[Weds]: A Chinese report from China’s National Development and Reform Commission indicated China had purchased 40,000 tonnes of U.S. pork from July 19 through Aug. 2. “This is odd because last Thursday's weekly FAS report indicated Chinese buyers cancelled 12,222 tonnes of 2019 and 2,521 tonnes of 2020 delivered U.S. pork,” Allendale said. “This coming Thursday's new updated pork sales numbers will be watched closely”… [Tues]: National carcass base down 94 cents… Iowa-Minnesota carcass base down 61 cents…  USDA reported carcass cutout values this afternoon rose 60 cents… Continued tensions with trade are still hurting the hog market, Virginia McGathey of McGathey Commodities said. “The market has been almost straight down the last four sessions,” and with some of the long liquidation, McGathey said, showing how thin the markets are… 

 

Farm Commodity Newsletter/Iowa Farmer Today

 

Wed 8/7/2019 8:44 AM

 

Lean hogs - A Chinese report from China’s National Development and Reform Commission indicated China had purchased 40,000 tonnes of U.S. pork from July 19 through Aug. 2. “This is odd because last Thursday's weekly FAS report indicated Chinese buyers cancelled 12,222 tonnes of 2019 and 2,521 tonnes of 2020 delivered U.S. pork,” Allendale said. “This coming Thursday's new updated pork sales numbers will be watched closely.”

 

With hog prices back to their pre-ASF levels, the demand for pork appears to be strong as the USDA pork cutout is hitting its highest level in nearly a year, The Hightower Report said.

 

Hogs may have found their bottom

 

With the lean hog market embracing the disappointment in the U.S./China trade relations, strong domestic pork prices may help bring the market out of its bottom. “The possibility that the market has fully absorbed the disappointment … could mean that Monday’s low was a major bottom,” The Hightower Report said.

 

With China stepping in to support their falling currency, trade tensions eased across the board, limiting selling pressure in the live cattle market as well. However, “there is still a level of anxiety in the market over trade,” The Hightower Report said.

 

Tue 8/6/2019 4:25 PM

 

In weighted average negotiated prices for barrows and gilts, USDA reported;

 

National carcass base down 94 cents to $75.22/cwt.

National live fell $1.26 to $59.64

Iowa-Minnesota carcass base down 61 cents to $75.58

 

USDA reported carcass cutout values this afternoon rose 60 cents at $88.73/cwt.

 

Continued tensions with trade are still hurting the hog market, Virginia McGathey of McGathey Commodities said. “The market has been almost straight down the last four sessions,” and with some of the long liquidation, McGathey said, showing how thin the markets are.

 

“The U.S. dollar held support levels this morning and surged higher later in the day,” Stewart-Peterson said. “This makes U.S. pork more expensive on the export markets. This is especially negative, given the recent trade developments with China. There is still talk that other countries exports of pork to China sharply increase into the end of the year, which will open other opportunities for U.S. pork exports.”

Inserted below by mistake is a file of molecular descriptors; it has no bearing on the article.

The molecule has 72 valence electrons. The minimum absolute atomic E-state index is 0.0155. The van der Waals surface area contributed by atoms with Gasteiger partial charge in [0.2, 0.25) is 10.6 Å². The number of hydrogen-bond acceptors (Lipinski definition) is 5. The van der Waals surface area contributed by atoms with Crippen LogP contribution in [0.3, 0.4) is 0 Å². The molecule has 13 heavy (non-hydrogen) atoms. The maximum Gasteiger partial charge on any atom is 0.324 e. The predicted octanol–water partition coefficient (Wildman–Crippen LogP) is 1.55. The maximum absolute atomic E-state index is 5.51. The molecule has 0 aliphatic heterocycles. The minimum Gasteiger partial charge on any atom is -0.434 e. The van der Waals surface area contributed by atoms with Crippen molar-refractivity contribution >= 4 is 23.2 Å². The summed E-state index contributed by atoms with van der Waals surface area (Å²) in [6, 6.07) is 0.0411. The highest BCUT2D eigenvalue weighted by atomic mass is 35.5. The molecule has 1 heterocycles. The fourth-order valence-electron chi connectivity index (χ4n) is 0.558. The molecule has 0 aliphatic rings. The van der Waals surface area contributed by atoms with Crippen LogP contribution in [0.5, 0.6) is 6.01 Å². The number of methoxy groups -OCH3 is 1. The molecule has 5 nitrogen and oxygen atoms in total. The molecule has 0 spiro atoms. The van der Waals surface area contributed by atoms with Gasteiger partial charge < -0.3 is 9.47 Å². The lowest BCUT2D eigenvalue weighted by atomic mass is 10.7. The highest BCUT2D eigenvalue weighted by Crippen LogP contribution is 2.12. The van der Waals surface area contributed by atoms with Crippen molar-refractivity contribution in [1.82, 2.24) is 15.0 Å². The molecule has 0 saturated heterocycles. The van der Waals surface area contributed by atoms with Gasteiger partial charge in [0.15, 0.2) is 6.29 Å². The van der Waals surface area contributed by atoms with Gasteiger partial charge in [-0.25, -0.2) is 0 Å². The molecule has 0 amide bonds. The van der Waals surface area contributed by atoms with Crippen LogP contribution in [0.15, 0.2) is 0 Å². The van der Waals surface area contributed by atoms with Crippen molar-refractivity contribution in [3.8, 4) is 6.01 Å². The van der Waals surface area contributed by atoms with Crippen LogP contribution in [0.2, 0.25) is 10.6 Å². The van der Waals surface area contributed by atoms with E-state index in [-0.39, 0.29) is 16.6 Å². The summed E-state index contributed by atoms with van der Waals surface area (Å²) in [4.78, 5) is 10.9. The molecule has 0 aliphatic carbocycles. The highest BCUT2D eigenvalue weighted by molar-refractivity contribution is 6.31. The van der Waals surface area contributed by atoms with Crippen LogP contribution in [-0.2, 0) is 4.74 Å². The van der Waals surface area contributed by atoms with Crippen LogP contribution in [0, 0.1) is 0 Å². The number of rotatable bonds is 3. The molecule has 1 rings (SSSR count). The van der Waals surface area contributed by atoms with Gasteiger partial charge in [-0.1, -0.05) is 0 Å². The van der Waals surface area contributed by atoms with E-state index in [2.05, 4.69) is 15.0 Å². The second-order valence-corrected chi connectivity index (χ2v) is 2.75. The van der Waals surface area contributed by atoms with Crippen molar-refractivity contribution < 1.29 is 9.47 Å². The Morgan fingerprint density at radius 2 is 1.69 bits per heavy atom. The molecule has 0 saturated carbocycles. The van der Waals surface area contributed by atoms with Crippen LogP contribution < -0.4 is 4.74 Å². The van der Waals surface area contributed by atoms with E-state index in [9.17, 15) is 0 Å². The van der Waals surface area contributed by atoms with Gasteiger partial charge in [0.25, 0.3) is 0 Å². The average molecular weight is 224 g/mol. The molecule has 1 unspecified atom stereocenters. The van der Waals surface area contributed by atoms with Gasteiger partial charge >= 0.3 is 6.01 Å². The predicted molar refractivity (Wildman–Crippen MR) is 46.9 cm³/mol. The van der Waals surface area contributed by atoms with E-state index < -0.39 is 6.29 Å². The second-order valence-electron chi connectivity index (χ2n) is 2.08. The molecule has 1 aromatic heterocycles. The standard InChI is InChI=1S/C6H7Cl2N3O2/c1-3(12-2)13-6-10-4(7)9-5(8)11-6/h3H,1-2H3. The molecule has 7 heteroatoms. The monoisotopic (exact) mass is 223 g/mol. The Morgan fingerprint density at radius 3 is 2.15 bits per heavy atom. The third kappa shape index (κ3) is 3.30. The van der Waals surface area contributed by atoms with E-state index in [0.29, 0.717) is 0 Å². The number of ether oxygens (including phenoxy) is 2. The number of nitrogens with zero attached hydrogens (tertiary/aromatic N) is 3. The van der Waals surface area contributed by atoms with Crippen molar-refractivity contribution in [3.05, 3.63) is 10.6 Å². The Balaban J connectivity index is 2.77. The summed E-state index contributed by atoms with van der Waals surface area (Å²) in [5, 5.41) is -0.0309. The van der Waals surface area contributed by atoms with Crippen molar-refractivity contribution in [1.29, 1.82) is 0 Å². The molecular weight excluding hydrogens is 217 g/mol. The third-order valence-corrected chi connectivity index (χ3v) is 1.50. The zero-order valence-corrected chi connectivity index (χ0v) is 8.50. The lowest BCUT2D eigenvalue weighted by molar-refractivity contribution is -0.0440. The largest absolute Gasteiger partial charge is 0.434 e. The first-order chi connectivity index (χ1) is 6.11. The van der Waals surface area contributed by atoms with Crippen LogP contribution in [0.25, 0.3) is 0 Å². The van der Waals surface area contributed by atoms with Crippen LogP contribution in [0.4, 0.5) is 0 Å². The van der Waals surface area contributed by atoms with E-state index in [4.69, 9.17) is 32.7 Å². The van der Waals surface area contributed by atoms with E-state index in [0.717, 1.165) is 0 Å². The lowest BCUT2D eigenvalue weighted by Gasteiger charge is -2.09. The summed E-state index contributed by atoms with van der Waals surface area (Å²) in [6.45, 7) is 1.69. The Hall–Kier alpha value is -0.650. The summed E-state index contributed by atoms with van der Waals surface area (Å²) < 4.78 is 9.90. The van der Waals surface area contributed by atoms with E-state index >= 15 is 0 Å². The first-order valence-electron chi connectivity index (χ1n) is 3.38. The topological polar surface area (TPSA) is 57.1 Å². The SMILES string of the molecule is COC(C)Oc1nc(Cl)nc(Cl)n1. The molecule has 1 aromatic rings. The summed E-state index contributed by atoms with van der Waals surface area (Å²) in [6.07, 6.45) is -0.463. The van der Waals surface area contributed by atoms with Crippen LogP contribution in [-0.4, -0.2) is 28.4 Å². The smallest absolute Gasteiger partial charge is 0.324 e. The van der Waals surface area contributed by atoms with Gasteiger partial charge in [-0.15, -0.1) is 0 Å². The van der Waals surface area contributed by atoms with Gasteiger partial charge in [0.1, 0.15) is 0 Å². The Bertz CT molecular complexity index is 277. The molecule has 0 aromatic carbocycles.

Hogs continue falling

 

The Hightower Report said China’s intervention to support their currency “eased trade tensions a bit,” which eased selling pressure today.

 

Despite falling again, the market respected the lows that lean hogs made yesterday. “With the recent selloff, hog prices are back to levels they were at before the African swine fever crisis hit,” the Hightower Report said.

 

Trade war a "body blow"

 

The China/U.S. trade war continues to grab headlines, with China announcing yesterday they would stop buying U.S. agricultural products. Reuters reported that American Farm Bureau Federation President Zippy Duval called this a “body blow to thousands of farmers and ranchers.”

 

“There are mixed opinions as to how much the crops have developed and improved during this year’s growing season,” Ami L. Heesch of CHS Hedging said. “The current debate is how many acres were planted and to what commodity.”

 

Corn

 

As weather conditions improve slightly, combined with trade concerns, corn pushed down slightly today, Ami L. Heesch of CHS Hedging said.

 

With corn’s condition dropping slightly in this past Monday’s crop progress report, Brian Eley of The Andersons noted that the crop is the second-worst rated crop for this week in the last 10 years. The same is true for soybeans.

 

Soybeans

 

Brian Eley of The Andersons said today’s trade was potentially more “pre-positioning” ahead of next Monday’s report, and wheat drug down the soybean market as well.

 

“The biggest focus in the bean market is the concern of China stepping away from U.S. purchases of additional beans,” Stewart-Peterson said. “The world has ample supplies of beans, and demand remains a key concern going forward.”

 

Wheat

 

With a lack of demand combining with spring and winter wheat harvests, wheat felt the brunt of the grain trade pressure. “Technical selling and a rebound in the U.S. dollar provided additional pressure on the wheat market,” Ami L. Heesch of CHS Hedging said.

 

“Despite some global production concerns and individual analysts reducing this year's Russian wheat crop again, there is no shortage of wheat in the world and global demand will stay competitive,” Stewart-Peterson said.

 

iowafarmertoday.com